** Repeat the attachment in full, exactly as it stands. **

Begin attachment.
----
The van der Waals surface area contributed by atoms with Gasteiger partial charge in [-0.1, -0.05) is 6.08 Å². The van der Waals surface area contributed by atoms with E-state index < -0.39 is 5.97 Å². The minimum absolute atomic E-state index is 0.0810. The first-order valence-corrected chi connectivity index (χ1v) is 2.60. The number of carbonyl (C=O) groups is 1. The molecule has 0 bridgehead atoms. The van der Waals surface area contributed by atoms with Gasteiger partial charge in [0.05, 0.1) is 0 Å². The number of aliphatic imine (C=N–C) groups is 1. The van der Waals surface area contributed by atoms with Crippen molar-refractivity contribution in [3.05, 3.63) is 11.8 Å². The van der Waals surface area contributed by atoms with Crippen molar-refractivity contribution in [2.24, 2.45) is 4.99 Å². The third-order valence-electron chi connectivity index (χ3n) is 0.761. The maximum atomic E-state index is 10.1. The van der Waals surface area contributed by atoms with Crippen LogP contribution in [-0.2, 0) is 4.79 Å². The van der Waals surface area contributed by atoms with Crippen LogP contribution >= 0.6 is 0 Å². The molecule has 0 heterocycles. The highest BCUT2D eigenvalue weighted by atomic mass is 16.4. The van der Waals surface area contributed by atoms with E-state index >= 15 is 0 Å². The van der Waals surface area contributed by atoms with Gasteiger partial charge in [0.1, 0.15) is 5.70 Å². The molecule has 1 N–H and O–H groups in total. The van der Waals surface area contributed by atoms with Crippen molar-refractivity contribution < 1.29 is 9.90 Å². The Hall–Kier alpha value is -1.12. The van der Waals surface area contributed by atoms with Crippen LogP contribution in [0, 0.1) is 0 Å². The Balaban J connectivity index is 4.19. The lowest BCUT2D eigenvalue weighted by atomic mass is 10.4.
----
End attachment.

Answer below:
The van der Waals surface area contributed by atoms with Gasteiger partial charge in [-0.1, -0.05) is 6.08 Å². The van der Waals surface area contributed by atoms with E-state index < -0.39 is 5.97 Å². The minimum absolute atomic E-state index is 0.0810. The first-order valence-corrected chi connectivity index (χ1v) is 2.60. The number of carbonyl (C=O) groups is 1. The molecule has 0 bridgehead atoms. The van der Waals surface area contributed by atoms with Gasteiger partial charge in [0.05, 0.1) is 0 Å². The number of aliphatic imine (C=N–C) groups is 1. The van der Waals surface area contributed by atoms with Crippen molar-refractivity contribution in [3.05, 3.63) is 11.8 Å². The van der Waals surface area contributed by atoms with Crippen molar-refractivity contribution in [2.24, 2.45) is 4.99 Å². The third-order valence-electron chi connectivity index (χ3n) is 0.761. The maximum atomic E-state index is 10.1. The van der Waals surface area contributed by atoms with Crippen LogP contribution in [-0.2, 0) is 4.79 Å². The van der Waals surface area contributed by atoms with Crippen LogP contribution >= 0.6 is 0 Å². The molecule has 0 heterocycles. The highest BCUT2D eigenvalue weighted by atomic mass is 16.4. The van der Waals surface area contributed by atoms with E-state index >= 15 is 0 Å². The van der Waals surface area contributed by atoms with Gasteiger partial charge in [0.1, 0.15) is 5.70 Å². The molecule has 1 N–H and O–H groups in total. The van der Waals surface area contributed by atoms with Crippen molar-refractivity contribution < 1.29 is 9.90 Å². The Hall–Kier alpha value is -1.12. The van der Waals surface area contributed by atoms with Crippen LogP contribution in [0, 0.1) is 0 Å². The Balaban J connectivity index is 4.19. The lowest BCUT2D eigenvalue weighted by atomic mass is 10.4.